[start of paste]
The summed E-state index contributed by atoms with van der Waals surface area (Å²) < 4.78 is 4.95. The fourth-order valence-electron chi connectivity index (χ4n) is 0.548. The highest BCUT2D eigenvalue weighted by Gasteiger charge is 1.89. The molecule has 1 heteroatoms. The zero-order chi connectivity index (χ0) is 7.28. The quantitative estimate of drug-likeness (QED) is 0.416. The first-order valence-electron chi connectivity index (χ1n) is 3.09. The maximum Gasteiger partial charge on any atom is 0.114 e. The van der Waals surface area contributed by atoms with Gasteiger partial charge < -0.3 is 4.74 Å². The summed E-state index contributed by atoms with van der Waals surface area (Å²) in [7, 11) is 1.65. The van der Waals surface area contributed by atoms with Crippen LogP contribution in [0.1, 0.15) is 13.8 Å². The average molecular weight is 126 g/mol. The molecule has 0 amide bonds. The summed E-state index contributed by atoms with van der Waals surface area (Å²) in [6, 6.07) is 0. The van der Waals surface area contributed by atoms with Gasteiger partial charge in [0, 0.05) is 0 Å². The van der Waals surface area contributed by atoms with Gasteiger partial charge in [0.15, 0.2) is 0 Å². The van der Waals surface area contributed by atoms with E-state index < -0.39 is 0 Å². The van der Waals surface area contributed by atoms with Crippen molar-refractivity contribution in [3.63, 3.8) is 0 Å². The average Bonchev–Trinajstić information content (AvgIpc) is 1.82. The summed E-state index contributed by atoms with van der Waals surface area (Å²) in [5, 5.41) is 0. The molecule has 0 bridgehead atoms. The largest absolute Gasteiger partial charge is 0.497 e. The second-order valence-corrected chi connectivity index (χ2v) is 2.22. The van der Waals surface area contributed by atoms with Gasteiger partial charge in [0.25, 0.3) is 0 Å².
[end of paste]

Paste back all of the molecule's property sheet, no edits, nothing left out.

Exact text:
The summed E-state index contributed by atoms with van der Waals surface area (Å²) < 4.78 is 4.95. The fourth-order valence-electron chi connectivity index (χ4n) is 0.548. The highest BCUT2D eigenvalue weighted by Gasteiger charge is 1.89. The molecule has 1 heteroatoms. The zero-order chi connectivity index (χ0) is 7.28. The quantitative estimate of drug-likeness (QED) is 0.416. The first-order valence-electron chi connectivity index (χ1n) is 3.09. The maximum Gasteiger partial charge on any atom is 0.114 e. The van der Waals surface area contributed by atoms with Gasteiger partial charge < -0.3 is 4.74 Å². The summed E-state index contributed by atoms with van der Waals surface area (Å²) in [7, 11) is 1.65. The van der Waals surface area contributed by atoms with Crippen LogP contribution in [0.1, 0.15) is 13.8 Å². The average molecular weight is 126 g/mol. The molecule has 0 amide bonds. The summed E-state index contributed by atoms with van der Waals surface area (Å²) in [6, 6.07) is 0. The van der Waals surface area contributed by atoms with Gasteiger partial charge in [0, 0.05) is 0 Å². The van der Waals surface area contributed by atoms with Gasteiger partial charge in [0.15, 0.2) is 0 Å². The van der Waals surface area contributed by atoms with E-state index < -0.39 is 0 Å². The van der Waals surface area contributed by atoms with Crippen molar-refractivity contribution in [3.63, 3.8) is 0 Å². The average Bonchev–Trinajstić information content (AvgIpc) is 1.82. The summed E-state index contributed by atoms with van der Waals surface area (Å²) in [5, 5.41) is 0. The molecule has 0 bridgehead atoms. The largest absolute Gasteiger partial charge is 0.497 e. The second-order valence-corrected chi connectivity index (χ2v) is 2.22. The van der Waals surface area contributed by atoms with Gasteiger partial charge in [0.25, 0.3) is 0 Å².